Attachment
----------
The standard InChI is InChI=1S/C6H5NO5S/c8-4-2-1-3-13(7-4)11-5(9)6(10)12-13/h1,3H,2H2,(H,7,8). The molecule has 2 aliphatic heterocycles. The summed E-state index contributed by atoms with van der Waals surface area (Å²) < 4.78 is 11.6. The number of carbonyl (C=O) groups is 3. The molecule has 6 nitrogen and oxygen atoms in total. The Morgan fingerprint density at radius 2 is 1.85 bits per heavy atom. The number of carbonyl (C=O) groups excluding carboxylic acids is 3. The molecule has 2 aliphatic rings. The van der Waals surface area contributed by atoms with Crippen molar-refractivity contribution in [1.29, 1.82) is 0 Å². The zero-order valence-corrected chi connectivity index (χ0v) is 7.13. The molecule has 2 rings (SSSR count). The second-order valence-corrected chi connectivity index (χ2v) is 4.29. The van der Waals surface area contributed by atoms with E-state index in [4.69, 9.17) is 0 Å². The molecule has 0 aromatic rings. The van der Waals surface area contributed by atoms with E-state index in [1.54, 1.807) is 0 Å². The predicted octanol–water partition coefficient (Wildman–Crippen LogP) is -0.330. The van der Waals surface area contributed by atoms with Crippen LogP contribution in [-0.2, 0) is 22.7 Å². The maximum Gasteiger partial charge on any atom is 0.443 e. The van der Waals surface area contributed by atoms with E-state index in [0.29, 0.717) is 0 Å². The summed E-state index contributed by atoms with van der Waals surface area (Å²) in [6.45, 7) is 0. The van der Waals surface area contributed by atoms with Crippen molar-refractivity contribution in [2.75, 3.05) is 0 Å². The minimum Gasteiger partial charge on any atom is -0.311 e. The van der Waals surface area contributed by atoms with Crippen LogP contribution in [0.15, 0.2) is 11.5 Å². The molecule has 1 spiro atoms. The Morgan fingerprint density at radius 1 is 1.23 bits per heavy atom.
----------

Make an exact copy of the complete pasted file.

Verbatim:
The standard InChI is InChI=1S/C6H5NO5S/c8-4-2-1-3-13(7-4)11-5(9)6(10)12-13/h1,3H,2H2,(H,7,8). The molecule has 2 aliphatic heterocycles. The summed E-state index contributed by atoms with van der Waals surface area (Å²) < 4.78 is 11.6. The number of carbonyl (C=O) groups is 3. The molecule has 6 nitrogen and oxygen atoms in total. The Morgan fingerprint density at radius 2 is 1.85 bits per heavy atom. The number of carbonyl (C=O) groups excluding carboxylic acids is 3. The molecule has 2 aliphatic rings. The van der Waals surface area contributed by atoms with Crippen molar-refractivity contribution in [1.29, 1.82) is 0 Å². The zero-order valence-corrected chi connectivity index (χ0v) is 7.13. The molecule has 2 rings (SSSR count). The second-order valence-corrected chi connectivity index (χ2v) is 4.29. The van der Waals surface area contributed by atoms with E-state index in [4.69, 9.17) is 0 Å². The molecule has 0 aromatic rings. The van der Waals surface area contributed by atoms with E-state index in [1.54, 1.807) is 0 Å². The predicted octanol–water partition coefficient (Wildman–Crippen LogP) is -0.330. The van der Waals surface area contributed by atoms with Crippen LogP contribution in [-0.2, 0) is 22.7 Å². The maximum Gasteiger partial charge on any atom is 0.443 e. The van der Waals surface area contributed by atoms with E-state index in [0.29, 0.717) is 0 Å². The summed E-state index contributed by atoms with van der Waals surface area (Å²) in [6.45, 7) is 0. The van der Waals surface area contributed by atoms with Crippen molar-refractivity contribution in [2.75, 3.05) is 0 Å². The minimum Gasteiger partial charge on any atom is -0.311 e. The van der Waals surface area contributed by atoms with Crippen LogP contribution in [0.15, 0.2) is 11.5 Å². The molecule has 1 spiro atoms. The Morgan fingerprint density at radius 1 is 1.23 bits per heavy atom.